In what respect did Paul imitate, or follow Christ? Did Paul say to himself in every situation, What would
Jesus do? How could he? Did Jesus have Pauls precise experiences, in life? No more than Paul had
those of Jesus. So trying to figure out what Jesus would do is not following Christ; in fact, trying to reason
that out would be to exclude Christ, from the process.
To imitate Christ is to follow His example. Lets think about that. Christ was the Servant of Jehovah, who
came to accomplish the purposes of God, on earth - for the redemption of mankind.
In order to do that, Jesus had to expressly obey the will of His Father; to speak only the words that the
Father told Him to speak; to go only to the places where the Father directed Him to go; to do only the
works that the Father showed Him to do.
This meant that Jesus could never be high-minded, thinking independently of the Father, but had to always
be humble of mind, willing to be led of the Father, and live in complete submission to Him.
And that was the pattern of Pauls life; willing to proclaim the message of the cross, foolish as it seemed to
men; willing to live his life surrendered to the will of God; willing to bear the reproach of Christ, from a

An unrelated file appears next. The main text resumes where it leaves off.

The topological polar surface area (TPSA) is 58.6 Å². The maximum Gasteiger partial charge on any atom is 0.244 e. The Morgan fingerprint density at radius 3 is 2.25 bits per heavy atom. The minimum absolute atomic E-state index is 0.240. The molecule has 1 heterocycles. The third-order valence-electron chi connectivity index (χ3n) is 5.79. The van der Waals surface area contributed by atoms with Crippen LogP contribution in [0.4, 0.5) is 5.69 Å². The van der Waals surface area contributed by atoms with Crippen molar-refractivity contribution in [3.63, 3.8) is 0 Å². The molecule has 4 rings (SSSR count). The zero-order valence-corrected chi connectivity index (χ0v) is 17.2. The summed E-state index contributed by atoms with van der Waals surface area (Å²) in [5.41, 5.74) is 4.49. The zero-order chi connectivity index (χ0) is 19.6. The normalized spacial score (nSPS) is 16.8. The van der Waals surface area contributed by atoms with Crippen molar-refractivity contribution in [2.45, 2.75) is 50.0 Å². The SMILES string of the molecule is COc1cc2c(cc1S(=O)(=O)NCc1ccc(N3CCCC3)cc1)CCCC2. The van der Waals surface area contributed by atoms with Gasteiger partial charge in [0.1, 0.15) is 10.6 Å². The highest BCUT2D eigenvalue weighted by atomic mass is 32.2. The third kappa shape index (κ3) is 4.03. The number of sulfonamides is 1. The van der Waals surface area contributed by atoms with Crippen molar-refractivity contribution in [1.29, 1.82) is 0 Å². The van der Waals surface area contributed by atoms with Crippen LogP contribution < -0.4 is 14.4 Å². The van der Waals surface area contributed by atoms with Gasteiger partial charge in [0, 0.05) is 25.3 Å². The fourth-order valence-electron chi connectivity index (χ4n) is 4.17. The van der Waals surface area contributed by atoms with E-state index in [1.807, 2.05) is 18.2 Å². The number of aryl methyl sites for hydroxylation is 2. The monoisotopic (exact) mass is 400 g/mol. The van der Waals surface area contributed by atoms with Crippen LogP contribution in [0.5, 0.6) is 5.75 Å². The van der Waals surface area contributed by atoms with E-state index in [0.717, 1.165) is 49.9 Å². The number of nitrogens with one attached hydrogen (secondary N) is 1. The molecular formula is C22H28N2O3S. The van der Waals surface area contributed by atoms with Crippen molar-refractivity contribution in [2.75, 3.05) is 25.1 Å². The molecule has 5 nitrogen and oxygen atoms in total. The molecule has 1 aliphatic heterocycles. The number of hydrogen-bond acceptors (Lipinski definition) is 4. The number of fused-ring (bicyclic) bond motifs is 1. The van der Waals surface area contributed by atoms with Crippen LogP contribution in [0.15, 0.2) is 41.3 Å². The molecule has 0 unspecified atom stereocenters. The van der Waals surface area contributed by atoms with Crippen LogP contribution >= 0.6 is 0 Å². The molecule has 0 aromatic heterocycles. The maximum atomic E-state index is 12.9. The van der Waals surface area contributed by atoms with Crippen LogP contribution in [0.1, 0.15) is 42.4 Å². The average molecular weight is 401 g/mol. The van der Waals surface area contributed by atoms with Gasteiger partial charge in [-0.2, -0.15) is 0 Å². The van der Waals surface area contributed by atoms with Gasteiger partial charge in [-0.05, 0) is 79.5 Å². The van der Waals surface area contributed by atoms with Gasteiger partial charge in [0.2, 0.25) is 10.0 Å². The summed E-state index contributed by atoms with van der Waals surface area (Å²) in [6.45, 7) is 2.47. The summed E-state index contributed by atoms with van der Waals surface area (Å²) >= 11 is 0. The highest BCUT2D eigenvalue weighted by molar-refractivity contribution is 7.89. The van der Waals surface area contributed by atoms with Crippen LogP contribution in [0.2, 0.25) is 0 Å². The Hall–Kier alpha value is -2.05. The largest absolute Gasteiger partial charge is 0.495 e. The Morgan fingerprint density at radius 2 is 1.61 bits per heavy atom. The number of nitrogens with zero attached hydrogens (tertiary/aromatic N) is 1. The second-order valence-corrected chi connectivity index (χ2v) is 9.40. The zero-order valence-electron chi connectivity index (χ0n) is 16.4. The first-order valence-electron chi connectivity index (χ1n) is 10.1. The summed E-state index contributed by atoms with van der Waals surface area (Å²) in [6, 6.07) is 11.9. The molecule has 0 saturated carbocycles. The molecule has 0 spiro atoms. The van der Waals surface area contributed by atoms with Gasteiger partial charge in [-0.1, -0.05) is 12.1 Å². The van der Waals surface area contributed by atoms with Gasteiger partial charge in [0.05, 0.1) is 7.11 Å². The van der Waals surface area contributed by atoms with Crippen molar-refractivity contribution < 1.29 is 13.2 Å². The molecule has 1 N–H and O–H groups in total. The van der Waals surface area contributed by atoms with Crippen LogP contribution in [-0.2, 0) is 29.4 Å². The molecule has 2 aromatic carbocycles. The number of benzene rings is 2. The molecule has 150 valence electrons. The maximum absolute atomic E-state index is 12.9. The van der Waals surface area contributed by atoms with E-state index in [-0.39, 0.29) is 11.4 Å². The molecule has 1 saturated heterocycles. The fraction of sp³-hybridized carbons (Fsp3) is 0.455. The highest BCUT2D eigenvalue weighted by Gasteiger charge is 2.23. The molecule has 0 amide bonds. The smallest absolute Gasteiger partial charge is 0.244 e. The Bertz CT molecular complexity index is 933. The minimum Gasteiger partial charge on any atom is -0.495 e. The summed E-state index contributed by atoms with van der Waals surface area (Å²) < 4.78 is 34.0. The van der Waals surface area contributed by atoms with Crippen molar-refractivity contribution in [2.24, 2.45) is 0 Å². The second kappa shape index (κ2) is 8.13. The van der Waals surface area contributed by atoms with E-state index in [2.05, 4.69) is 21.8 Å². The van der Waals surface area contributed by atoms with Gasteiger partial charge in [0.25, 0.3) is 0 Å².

world at enmity with God. As a father with his children, Paul was laying before the Corinthian believers
his ways in Christ - humility; whole-hearted service; selfless devotion; love for others.
This was the same pattern he held up to all the churches to follow. We can see another example of it in one
of his letters to the church in Thessalonica. Turn to First Thessalonians chapter 1. Paul was commending
the church in Thessalonica as faithful followers of Christ.
[First Thessalonians 1:5-8]
v. 5 Paul is speaking for Timothy and Silas also, who had been with him preached the gospel in
Thessalonica. Hes saying that the gospel wasnt just a bunch of words; its power could be seen in the lives
of those who preached it.
v. 6-7 The word followers is the same word we had in our letter, imitate. The Thessalonian believers
followed the Lord, with Paul and the other teachers, in their willingness to obey Gods will, and to live by
faith. This led others to faith in Christ, who then followed their example.
v. 8 Paul is saying that no words were needed; the power of God in their lives was their testimony to
Christ.
In chapter 2, Paul was recalling for the believers how the missionaries had conducted themselves, while in